By his own admission, Ryan Walsh has an itch he is desperate to scratch.

The man who dominated the British featherweight division for five years, is 37 years old, an age when most fighters have already hung up their gloves and retired.

Instead, Walsh is back in the ring next weekend – and has another British title, the lightweight version, in his sights.

If all goes to plan, then Sunday’s fight will be his last in Norwich – the path to such treasures will take him to bigger shows. As long as the British Boxing Board of Control do what Walsh thinks is the right thing, and let him have this last shot at glory.

The campaign will begin in the days following his next outing, as long as the script is followed.

In 33 fights, Walsh has lost four times - to a world-class Lee Selby, then highly controversially to Dennis Ceylan in Denmark before Jazza Dickens beat him for the WBO European featherweight title. His last outing was in March last year when beaten by a resurgent Maxi Hughes for the IBO world lightweight crown.

In the highly political world of boxing, it would have been no surprise to see any other boxer drift out of sight. Unless it’s Ryan Walsh.

So why buck the trend?

Eastern Daily Press: Liam Walsh with British and Commonwealth super-featherweight beltsLiam Walsh with British and Commonwealth super-featherweight belts (Image: PA Images)

“I’ve got one year to become British lightweight champion – and the plan is I win that and give it to my twin brother Liam,” he explains. “That is the only aim I have got - come back, win the British lightweight title, give it to Liam and that will do. I gave my featherweight title to (older brother) Michael. Liam has the super-featherweight title and I’d love to give him what should be his and only isn’t because he caught Covid before he was due to fight for it last March.

“And there’s just something left. There's just something in me. Imagine you've got a thorn in your side and you can't pull it out.

“I watched my last spar and I'm really happy because I haven't looked like that or felt like that or been like that probably since March this year, before I had my first ever surgery in 15 years of being a professional boxer.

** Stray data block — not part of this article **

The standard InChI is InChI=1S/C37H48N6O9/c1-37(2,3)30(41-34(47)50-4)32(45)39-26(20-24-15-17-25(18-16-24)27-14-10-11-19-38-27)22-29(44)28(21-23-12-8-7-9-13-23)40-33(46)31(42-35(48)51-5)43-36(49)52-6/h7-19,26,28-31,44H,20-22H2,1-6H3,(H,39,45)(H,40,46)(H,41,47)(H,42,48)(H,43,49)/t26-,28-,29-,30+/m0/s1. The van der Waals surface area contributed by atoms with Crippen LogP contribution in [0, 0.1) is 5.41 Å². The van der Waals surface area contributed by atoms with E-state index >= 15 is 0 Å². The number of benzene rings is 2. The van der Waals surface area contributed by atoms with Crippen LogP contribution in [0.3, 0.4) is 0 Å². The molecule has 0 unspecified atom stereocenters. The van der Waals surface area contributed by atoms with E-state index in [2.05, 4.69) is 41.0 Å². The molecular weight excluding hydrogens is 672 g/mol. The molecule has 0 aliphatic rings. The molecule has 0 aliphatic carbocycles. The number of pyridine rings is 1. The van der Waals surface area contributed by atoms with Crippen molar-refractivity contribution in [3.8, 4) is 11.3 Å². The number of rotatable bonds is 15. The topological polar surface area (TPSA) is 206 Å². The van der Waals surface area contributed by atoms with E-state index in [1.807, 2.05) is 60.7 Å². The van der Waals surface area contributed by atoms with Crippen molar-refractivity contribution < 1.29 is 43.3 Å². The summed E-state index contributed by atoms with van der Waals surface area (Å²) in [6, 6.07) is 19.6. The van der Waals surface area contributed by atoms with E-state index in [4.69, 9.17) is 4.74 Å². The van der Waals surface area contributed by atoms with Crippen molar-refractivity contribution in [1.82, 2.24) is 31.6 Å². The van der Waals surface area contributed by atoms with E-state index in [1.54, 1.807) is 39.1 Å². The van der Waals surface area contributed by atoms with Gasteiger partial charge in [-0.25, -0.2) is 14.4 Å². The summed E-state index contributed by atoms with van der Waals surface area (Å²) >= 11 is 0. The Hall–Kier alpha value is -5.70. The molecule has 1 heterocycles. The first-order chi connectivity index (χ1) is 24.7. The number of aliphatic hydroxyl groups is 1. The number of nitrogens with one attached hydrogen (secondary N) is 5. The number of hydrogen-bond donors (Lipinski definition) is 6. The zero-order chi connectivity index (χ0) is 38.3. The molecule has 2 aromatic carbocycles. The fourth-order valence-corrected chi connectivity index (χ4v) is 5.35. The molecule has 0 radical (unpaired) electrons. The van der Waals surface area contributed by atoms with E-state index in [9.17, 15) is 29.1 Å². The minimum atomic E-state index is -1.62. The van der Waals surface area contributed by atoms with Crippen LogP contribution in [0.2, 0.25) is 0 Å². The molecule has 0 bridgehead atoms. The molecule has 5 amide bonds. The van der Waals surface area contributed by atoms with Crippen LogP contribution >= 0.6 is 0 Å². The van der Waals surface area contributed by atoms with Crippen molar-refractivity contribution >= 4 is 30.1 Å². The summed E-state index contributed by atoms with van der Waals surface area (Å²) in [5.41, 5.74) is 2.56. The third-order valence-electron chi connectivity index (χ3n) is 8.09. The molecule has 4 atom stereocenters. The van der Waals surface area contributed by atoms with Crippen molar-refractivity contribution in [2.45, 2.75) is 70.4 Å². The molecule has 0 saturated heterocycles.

“I ruptured a bicep in my arm, it was something you only ever see with weightlifters, not with a punch. I’ve thrown a million punches over 20-odd years. It was just a freak thing but it happened for a reason and it scuppered a fight in April - me and Graham were a week away from putting that into action, keeping that activity and probably by now we'd be talking more about a title fight.”

Eastern Daily Press: Ryan Walsh at work in the gym with trainers Graham Everett and Joe EverettRyan Walsh at work in the gym with trainers Graham Everett and Joe Everett (Image: Chris Lakey)

Which is where the BBBoC come in.

“Me and (trainer) Graham (Everett) will bombard the Board to do the right thing,” says Walsh. “I only have a year left, probably only three or four fights maximum. Tell me what I need to do, tell me the hurdles and hoops and I’ll jump through them.

“I'm sure that the Board are going to be fair with me. Before I lost my last fight, I was the mandatory for the British title. No disrespect to the British title, but I have only ever lost at a higher level.

“The British level is where I've always been comfortable. I never expected not to be a British champion. Whether that's egotistical or arrogant – but when Graham told us that as kids we all thought, well, yes, of course. And then when you become professional, the reality is it's a lot harder, it's a lot different, it's more business.”

Eastern Daily Press: Ryan Walsh after a sparring session with the unbeaten Louie O’Doherty Ryan Walsh after a sparring session with the unbeaten Louie O’Doherty (Image: Chris Lakey)

Michael and Liam are no longer active, so it’s fair to say Ryan is moving towards the end of an era for the north Norfolk family. Between them they have had 71 fights, won 64, lost five and drawn two – Michael (14-0-0), Liam (23-1-0) and Ryan (27-4-2)

“It’s true, it's the end of an era,” he says. “This is the last time you're going to see one of the Walshes, one of the three fighting Walsh brothers in a ring in Norwich, in my opinion, ever. This is it. This is closing the chapter in that.

“After this fight I can only expect to fight on someone’s away show. That's fine. I'd go abroad, I'd do anything, but the main thing is to come here, get the win, look good, entertain the people who've been following us all this time. Fighting the Sunday, which is different, which I'm excited about if my last spar is anything to go by, I'm really happy with the feelings I'm getting from that.

“But there is a tinge of sadness in the fact that you probably have to wait another decade now because we have got one of the boys who looks like he's really game, Lenny, Liam's oldest son, is looking like a possibility. But none of my boys seem that interested, and I don't really want them to do it.”

The Walshes have the belts to prove their success, but are far from being bauble chasers.

“No, it's not a big thing, we've done what we've done, but I do think we are owed one more British title," Walsh says. "There are three of us and we should have been three British champions. In the end we end up being two, but that British lightweight title belongs to my brother Liam Walsh – without Covid, he gets it.”

The first obstacle standing in Walsh’s way is Russian Rustem Fatkhullin, a very tough and experienced campaigner. Also on the bill at The Holiday Inn North are Great Yarmouth’s Mikie Webber-Kane and Thetford’s Roni Dean as well as ABA Elite champion Eryk Ciureji.